Find Your Own Spring

 by Christy Gualtieri

Flickr Creative Commons

Flickr Creative Commons

It’s been a long winter, hasn’t it? It’s sure felt that way.  And here we are – nearly three weeks into spring.  I hope it’s a wonderful season for you, and just as the earth all around us is renewed with flowers and new growth on the trees, I hope you are, too.

New Year’s Day is famous for being a day of resolutions – a time to clear the calendar, to re-set our minds and bodies and to give ourselves goals for how we’d like to change ourselves over the coming year.  It makes sense – a new year, so a new you.  But I think that it’s the season of spring, and not New Year’s Day, that offers us more of an opportunity to grow, and to look inside ourselves to find the things we’d like to nurture.

Have you ever noticed things are easier to do with a friend? Let’s say you and someone you’re close to share a similar goal you’d like to attain.  You lean on each other for support, check in to see how the other is doing, and what you wanted becomes much easier to attain.  The same could apply for us and for Nature.  If our goals this year are to rejuvenate ourselves, or to grow emotionally, or to bloom into the person we feel we know we can be, what better friend to have than the world around us? It’s doing the same.  And it’s a much more encouraging thing to see progress in April or May than it does in January, when most folks give up their goals in a few weeks anyhow.  When  you get discouraged, you can remember that spring unfolds over a matter of months, not immediately; when you need encouragement, you can use the visible signs of life that spring offers to help you remember that you are worthy of beauty and of growth, too.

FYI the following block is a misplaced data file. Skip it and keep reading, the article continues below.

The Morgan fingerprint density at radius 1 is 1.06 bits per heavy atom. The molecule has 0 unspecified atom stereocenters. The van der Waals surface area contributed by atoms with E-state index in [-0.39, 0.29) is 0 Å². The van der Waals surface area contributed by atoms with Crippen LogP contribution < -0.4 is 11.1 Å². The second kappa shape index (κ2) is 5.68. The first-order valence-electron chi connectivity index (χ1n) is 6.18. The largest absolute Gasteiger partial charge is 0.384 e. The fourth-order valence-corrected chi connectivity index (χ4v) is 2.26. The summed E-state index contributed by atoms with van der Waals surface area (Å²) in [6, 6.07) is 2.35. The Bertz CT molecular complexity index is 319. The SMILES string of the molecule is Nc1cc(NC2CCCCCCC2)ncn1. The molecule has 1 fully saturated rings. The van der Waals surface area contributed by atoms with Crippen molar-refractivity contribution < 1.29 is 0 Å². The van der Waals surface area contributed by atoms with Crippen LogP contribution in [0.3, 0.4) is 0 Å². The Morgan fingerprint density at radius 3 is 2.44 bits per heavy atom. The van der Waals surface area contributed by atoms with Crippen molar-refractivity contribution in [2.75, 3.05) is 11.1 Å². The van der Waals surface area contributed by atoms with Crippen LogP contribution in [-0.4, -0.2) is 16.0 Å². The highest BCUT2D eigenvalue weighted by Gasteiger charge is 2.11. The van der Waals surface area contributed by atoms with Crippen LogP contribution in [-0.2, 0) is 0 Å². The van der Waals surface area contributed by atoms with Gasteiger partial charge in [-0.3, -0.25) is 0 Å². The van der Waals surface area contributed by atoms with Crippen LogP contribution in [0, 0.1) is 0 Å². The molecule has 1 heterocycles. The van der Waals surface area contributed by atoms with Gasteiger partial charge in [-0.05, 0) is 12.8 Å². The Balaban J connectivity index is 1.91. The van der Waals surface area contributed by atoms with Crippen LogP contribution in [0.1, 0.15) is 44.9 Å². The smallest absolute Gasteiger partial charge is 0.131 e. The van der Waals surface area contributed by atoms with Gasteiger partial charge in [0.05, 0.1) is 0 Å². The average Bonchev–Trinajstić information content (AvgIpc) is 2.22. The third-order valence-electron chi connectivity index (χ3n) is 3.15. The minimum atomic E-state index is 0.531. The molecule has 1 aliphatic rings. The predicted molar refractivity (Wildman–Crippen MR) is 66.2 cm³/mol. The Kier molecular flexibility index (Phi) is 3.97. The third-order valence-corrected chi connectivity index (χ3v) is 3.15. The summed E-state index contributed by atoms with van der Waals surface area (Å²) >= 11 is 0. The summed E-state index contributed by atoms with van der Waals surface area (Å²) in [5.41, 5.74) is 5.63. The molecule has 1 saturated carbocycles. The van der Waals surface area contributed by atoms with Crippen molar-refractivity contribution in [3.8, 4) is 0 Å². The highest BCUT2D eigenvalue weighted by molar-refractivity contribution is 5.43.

Counseling and Therapy Pittsburgh PAMy husband has a huge green thumb, and he’s itching to start building new garden beds for our vegetables this year.  He won’t plant anything for a few weeks yet (the most optimal time starting just after the last frost), but he’s starting the process: starting seeds inside, sketching out plans for where the new beds will go, figuring out which seeds will go where once they’re ready to be placed in the ground.

If you have some growing you know you are reading for, be it intellectually, emotionally, or spiritually, that might be a good lesson for us: take the time to prepare yourself, the way the earth is doing now; and once the last frost ends, nurture yourself through the process of growth, the way the ground and the sun nurtures new growth to all that surrounds us.  Yes, growing is painful: just as seeds have to die from their current form to become bigger and better, there will be parts of us that will need to die in order to reach where we need to be.  But I hope your growth this year is just as beautiful as any plant or animal or flower that we’ve ever seen!